Mitchell thinks that Michigan almost certainly will see more Republicans voting on Election Day than will be voting by mail.
“But I think you’re going to see a huge number of voters voting by mail all over the country, certainly here in Michigan as well, since all of the voters in Michigan did receive an application for an absentee ballot,” he said.
‘A tale of two electorates’
Knowing the state’s voting history, Dulio said the typically blue voting record for the past several decades has been more of an “appearance” than a hard-and-fast rule.
“Underlying those Democratic victories at the presidential level was some real competitiveness here in Michigan where Republicans had seen some victories statewide for governor and for other offices,” Dulio said. “So Michigan really is a competitive state and really goes to the candidate that voters here feel best suits them,” he added. “It really is this, not Jekyll and Hyde, but this kind of a tale of two electorates.”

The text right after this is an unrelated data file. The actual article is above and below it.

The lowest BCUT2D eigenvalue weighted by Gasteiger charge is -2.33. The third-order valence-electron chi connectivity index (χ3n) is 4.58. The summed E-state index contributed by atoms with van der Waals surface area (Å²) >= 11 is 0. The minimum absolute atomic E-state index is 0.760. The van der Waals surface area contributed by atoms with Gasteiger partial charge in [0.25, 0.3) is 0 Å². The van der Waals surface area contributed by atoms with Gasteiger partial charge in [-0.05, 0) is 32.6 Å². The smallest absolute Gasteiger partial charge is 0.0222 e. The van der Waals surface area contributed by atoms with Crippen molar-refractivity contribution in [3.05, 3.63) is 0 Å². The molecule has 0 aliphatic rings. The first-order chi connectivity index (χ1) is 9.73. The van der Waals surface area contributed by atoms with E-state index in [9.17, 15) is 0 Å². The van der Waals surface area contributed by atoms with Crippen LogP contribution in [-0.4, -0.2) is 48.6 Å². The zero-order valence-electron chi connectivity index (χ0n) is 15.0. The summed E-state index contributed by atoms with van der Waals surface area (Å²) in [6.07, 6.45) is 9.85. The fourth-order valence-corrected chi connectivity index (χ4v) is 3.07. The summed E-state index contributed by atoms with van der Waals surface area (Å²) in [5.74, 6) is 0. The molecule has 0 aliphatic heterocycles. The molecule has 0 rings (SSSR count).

Joe Biden and Donald Trump photographed at separate campaign events.
Dulio explained that Michigan has seen Democrats do well in federal races such as the U.S. Senate, while Republicans have seen success at the state level in offices such as attorney general or secretary of state.
All of this appeared to change during a “blue wave” that occurred in the 2018 election, which saw the election of a Democratic governor and secretary of state.
Which message resonates with Michiganders more?
Despite winning by such a thin margin, Dulio explained that Trump’s populist “America first” message is what got key votes in a state heavy with industrial and manufacturing jobs.
But this year, voters in Michigan’s Democratic primary ranked health care as the most important issue facing the country, well above climate change, the economy, race relations, foreign policy and other social issues.
About 4 in 10 Democratic primary voters named health care of great importance. Roughly 2 in 10 had climate change and the economy on their minds, according to a wide-ranging AP VoteCast survey of the Democratic primary electorate in Michigan taken in March.
Voters in Michigan’s Democratic primary were closely divided over whether they wanted a candidate who would bring fundamental change to Washington or one who would restore the political system to how it was before Donald Trump was elected in 2016.